Why Belarus Fails to Attract Foreign Tourists
In April 2016 the NGO Priceconomics published an article entitled Which Countries Are the Most / Least Overrun by Tourists? in which Belarus was ranked the 11th least popular country for tourists.
The fact that a central European country is as appealing to tourists as Niger, Chad, or Sudan has already caused much discussion in Belarus.
Two facts add fuel to these discussions. First of all, Belarus attracted an unexpectedly low amount of tourists during the 2014 World Hokey Championship. Only 137,400 organised tourists visited Belarus in 2014 (0,5% growth compared to 2013). Unfortunately, due to a change in methodology for the year 2015, the National Statistics Committee has not published reliable data.
Secondly, in 2015 Belarus completed the state tourism development programme for 2011-2015. BYR 4299 bn were allocated for only a portion of the Tourism development programme's implementation. Given the large amount of money invested, one could expect either better results or a deep analysis of the failure.
Strange plans and statistical games
Unfortunately, before its implementation the programme performed only a fragmented analysis of the tourism sphere. Moreover, the authorities have provided no reports on the programme’s success.
However, the parts of the programme for which we do have concrete figures demonstrate its dramatic failure. The table below illustrates this idea:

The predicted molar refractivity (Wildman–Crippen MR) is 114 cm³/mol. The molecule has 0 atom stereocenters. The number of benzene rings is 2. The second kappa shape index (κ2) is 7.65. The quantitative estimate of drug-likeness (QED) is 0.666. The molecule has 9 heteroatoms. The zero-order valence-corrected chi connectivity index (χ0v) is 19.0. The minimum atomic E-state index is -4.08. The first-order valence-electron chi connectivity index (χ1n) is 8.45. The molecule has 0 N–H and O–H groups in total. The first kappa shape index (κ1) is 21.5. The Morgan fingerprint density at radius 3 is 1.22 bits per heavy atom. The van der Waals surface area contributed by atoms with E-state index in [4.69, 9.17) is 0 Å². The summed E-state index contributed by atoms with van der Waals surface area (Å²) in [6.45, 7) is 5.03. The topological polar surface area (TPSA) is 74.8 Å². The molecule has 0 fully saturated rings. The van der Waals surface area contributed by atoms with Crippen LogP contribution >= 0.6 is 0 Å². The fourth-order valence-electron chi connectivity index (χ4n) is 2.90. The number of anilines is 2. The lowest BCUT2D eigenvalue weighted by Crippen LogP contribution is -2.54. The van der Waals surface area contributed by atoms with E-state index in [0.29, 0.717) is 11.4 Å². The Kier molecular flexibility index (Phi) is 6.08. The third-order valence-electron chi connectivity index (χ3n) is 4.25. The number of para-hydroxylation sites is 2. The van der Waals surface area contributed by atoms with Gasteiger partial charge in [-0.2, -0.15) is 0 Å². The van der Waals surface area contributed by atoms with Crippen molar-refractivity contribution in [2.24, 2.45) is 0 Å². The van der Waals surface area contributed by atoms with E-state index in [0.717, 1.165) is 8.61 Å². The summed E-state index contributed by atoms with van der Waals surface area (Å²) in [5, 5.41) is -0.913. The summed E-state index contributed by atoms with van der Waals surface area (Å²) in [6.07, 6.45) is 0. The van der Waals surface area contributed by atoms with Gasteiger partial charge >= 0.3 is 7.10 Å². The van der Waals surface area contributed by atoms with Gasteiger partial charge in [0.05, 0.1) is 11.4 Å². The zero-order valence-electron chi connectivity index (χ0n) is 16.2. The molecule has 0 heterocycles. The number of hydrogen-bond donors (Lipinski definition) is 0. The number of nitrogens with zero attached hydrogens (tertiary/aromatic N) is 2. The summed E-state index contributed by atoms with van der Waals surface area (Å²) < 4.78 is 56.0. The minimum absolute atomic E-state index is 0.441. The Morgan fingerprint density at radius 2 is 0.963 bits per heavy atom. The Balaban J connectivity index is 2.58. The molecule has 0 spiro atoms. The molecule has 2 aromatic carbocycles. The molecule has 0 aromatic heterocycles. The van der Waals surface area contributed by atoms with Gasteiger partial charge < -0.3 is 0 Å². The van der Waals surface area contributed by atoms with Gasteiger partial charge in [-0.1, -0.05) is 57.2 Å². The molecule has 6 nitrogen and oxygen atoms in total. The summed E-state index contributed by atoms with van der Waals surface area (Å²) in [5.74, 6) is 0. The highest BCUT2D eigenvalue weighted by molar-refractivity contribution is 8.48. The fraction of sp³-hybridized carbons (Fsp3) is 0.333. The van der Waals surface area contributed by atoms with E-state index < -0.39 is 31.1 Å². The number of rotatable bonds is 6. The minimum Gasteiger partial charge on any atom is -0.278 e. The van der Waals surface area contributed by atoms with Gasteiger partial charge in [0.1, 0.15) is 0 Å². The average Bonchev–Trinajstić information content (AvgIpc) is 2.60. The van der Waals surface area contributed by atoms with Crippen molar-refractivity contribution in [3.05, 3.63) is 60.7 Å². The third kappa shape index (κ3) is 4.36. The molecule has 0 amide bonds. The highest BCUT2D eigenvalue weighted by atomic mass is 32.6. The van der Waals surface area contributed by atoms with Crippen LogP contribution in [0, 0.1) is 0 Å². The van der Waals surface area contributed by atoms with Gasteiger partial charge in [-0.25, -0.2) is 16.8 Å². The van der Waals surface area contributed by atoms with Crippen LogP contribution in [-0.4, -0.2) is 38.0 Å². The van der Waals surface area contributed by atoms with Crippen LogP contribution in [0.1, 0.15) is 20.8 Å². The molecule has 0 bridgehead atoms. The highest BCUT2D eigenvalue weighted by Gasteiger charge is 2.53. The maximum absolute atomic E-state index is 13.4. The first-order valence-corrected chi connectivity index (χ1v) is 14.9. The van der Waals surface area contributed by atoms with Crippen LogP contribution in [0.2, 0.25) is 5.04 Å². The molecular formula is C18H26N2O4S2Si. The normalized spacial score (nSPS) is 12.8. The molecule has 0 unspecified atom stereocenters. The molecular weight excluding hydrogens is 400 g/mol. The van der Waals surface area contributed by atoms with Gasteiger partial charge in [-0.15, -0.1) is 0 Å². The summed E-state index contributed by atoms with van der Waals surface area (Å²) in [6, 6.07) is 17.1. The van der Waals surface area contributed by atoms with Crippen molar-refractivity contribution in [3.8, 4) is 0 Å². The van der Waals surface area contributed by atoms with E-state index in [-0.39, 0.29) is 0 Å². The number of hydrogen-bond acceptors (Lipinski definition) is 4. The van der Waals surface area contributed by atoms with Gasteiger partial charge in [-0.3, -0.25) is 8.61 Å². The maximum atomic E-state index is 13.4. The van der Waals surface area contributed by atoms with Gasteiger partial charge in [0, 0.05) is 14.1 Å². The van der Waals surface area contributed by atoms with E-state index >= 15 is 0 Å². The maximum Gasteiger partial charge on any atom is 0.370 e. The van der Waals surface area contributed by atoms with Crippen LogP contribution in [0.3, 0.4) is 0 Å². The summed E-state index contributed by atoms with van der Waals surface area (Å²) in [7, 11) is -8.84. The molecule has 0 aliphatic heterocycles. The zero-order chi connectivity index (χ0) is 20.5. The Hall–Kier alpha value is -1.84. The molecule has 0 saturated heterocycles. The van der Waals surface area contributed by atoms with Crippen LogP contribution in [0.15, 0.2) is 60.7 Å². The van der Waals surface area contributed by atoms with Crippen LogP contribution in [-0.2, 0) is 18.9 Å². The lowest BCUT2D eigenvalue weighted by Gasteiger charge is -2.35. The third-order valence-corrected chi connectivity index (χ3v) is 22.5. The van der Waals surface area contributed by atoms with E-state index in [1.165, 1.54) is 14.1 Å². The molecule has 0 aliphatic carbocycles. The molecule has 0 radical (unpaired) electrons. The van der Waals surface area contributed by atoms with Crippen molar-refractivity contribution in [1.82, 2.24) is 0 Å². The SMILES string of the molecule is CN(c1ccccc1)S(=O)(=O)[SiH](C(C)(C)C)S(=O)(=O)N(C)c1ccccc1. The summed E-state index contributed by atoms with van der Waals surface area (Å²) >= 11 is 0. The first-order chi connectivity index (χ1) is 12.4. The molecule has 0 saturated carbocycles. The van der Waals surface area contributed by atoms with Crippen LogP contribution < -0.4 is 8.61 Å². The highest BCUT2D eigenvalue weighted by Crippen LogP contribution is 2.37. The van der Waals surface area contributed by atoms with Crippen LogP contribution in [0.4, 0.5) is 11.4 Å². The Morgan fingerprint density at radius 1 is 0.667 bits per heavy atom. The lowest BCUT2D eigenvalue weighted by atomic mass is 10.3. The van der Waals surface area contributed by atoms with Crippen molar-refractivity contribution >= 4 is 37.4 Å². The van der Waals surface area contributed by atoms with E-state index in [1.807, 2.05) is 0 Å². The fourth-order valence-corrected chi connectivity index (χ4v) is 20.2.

The officially quoted number of organised tourists serves as a perfect example of statistical ‘games’ in Belarus. In 2010-2014 the authorities provided this figure without counting separate excursions within the country as additional tourists. However, when the time came to file a report, the authorities had included excursions in this number: in other words, a tourist arriving in Minsk who was later re-registered in Brest or Hrodna because of an excursion could be counted up to three times. Thus, they claimed 276,260 foreign tourists but counted many of them at least twice.
Unfortunately for the Belarusian authorities, the number of trips made by foreign citizens to Belarus reveals the actual situation. In 2010 this number amounted to 5,673,800 trips, while in 2015 it fell to 4,357,200 trips (by 23,2%).
The number of tourists ‘served by organisations which provide services for tourists’ in 2010-2014 strangely corresponds to the number of organised tourists. However, in 2015 the statistical authorities named only 101,686 tourists. One can consider this figure as more or less accurate and far less than the planned 190,000 tourists.
Vague descriptions instead of exact figures
Unfortunately for experts, the programme primarily contains descriptive goals and indicators. Vague expressions such as ‘to examine the possibility, to raise the level’ or ‘to conduct discussions on the issue’ dominate in the programmes’ activities and / or expected results. Much time is devoted to studying the "international experience."
The existing figures seem rather dubious and poorly grounded. The predominance of round numbers, the absence of correlations, as well as the overly linear rate of growth regardless of time period support these doubts. The programme provides neither explanation nor calculations for these figures.